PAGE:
Alice made her decision in an instant.

Moving fast, she struggled into her frock and grabbed her shawl from the end of the bed before slipping a hand beneath the mattress for the small packet she kept hidden there. She stuffed it down the front of her bodice, shaking with fright and determination.

Trying her best to be quiet, she scrambled across to press her back against the cool wall near the door.

One of the men spoke again but she still couldn’t make out the words. There were at least two of them and they weren’t just talking, but laughing. Whacks echoed through the night air, as though they were hitting at the scrub with sticks, and then she heard more laughter in amongst the other sounds of the night.

Whatever they were about, it was a game to them. Likely a drunken game …

Alice curled her toes against the freezing floor and hugged herself tightly, willing them to just go, just leave her be and make their fun elsewhere. The voices came more loudly from the front of the house. Her only way of escape was through there.

Cursing her rotten luck, her absent brother, and all the trouble life brought down on her, she took a big breath for courage and lurched past the window as fast as she could, scrambling in the darkness for the small knife she’d left on the table.

‘Ian, you bastard!’ The call came from so close by her heart nearly stopped.

Desperation took over then, and she chose speed over silence. Fumbling in the shadows with frozen fingers, shoving her way through the bits and pieces she’d left on the table that evening, she patted about desperately until they hit a strip of cold metal. The knife.

‘Help me, help me,’ she whispered to a God who’d never listened before, and gripped the handle firmly, her other hand shaking, while she once again backed up against the wall.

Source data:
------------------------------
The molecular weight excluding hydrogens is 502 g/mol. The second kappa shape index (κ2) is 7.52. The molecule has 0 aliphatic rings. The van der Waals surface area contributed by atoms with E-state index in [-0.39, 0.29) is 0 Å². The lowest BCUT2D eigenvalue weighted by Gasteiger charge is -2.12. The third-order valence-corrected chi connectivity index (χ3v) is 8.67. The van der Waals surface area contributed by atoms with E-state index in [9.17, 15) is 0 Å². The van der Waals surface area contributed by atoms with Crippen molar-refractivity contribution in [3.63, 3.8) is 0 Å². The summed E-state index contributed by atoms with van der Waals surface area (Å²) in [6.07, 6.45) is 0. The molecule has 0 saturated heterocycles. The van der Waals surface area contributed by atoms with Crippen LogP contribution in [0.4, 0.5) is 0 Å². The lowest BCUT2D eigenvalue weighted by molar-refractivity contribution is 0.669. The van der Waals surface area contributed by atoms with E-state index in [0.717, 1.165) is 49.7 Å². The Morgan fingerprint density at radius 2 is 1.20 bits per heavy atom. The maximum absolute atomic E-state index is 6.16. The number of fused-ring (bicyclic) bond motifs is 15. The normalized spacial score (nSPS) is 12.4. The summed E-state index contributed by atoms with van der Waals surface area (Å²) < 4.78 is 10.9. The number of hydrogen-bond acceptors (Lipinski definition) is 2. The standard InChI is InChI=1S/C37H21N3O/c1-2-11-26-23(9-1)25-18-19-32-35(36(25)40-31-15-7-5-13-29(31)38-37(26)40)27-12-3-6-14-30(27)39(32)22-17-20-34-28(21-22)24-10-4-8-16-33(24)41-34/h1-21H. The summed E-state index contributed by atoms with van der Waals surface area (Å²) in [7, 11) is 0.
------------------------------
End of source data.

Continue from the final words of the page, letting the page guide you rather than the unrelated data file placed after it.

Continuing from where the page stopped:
Bracing herself for anything, she pulled back the curtain only enough to get a glimpse of the clearing around the porch. In a sliver of moonlight she could just make out the figures of grown men dotted around the clearing. Further down the trail, near the road, she saw more forms and shadows. Horses, she realised with even more dread in her belly. She sure as hell couldn’t outrun those.

Shaking more, she cast her mind out beyond them all, mapping herself a route of escape. If they were here for Ian, they were out of luck. As usual he was nowhere to be found.

She let the curtain slip back through her fingers and then bent to grasp the laces of the boots left beside the door. There was no time to tug them on, nor to find her stockings.

She nearly shrieked with surprise when something whacked directly against the outside of the house, but held fast and slapped a hand over her mouth again as she waited for what’d come next.

‘Are you comin’ out, or are we comin’ to get you?’ one of them called. It was not a familiar voice.

‘We don’t have all night!’ yelled another.

There was more laughing. More jokes.

Alice rose carefully, quickly tugging the shawl more tightly around herself without letting her grip on the knife loosen. She edged the door open the tiniest amount, trying to peer beyond the intruders to find the fastest direction into the trees. The boots banged lightly against the old wood, and she pressed her lips tightly together in frustration.

‘Maybe there’s no-one ’ere. I swear, James, if we’re out ’ere freezin’ our bloody arses off for no reason …’

‘Someone’s ’ere. There’s smoke comin’ from the chimney and I saw movement at the window just now.’

‘Bloody hell,’ Alice whispered, becoming number and shakier than before. ‘Bloody, bloody hell.’

There was silence then except for the shuffling of shoes in the dirt. And then a third man spoke.

‘Maybe it’s the sister.’

‘There’s a sister?’

An awful pause followed. And then, ‘Is she pretty?’

Alice wished the bottom of the floor would open up and swallow her whole. Fear icier than the chill in the air ran over her from head-top to heels. She knew more about physical fighting than any proper lady ever would, but she was still a scrap of a thing and not likely to get far before they …

‘There’s only one way to find out.’ The first man said. ‘James? Kick in the door.’

‘Not bloody likely,’ she whispered. She’d go to the devil before she let that happen or let a single one of them put his grubby paws on her.

And with those thoughts giving her fresh determination, she flung the door open and ran.

 

You can order it at these links:

 

HarperCollins AU US UK

Amazon AU US UK CA IN

Romance.com.au

Kobo AU NZ US UK CA IE IN ZA

Barnes and Noble

Apple Books

Google Play

Booktopia

Danger Close

Danger Close Long Tan Movie Vietnam War Travis Fimmel Australian Army 1966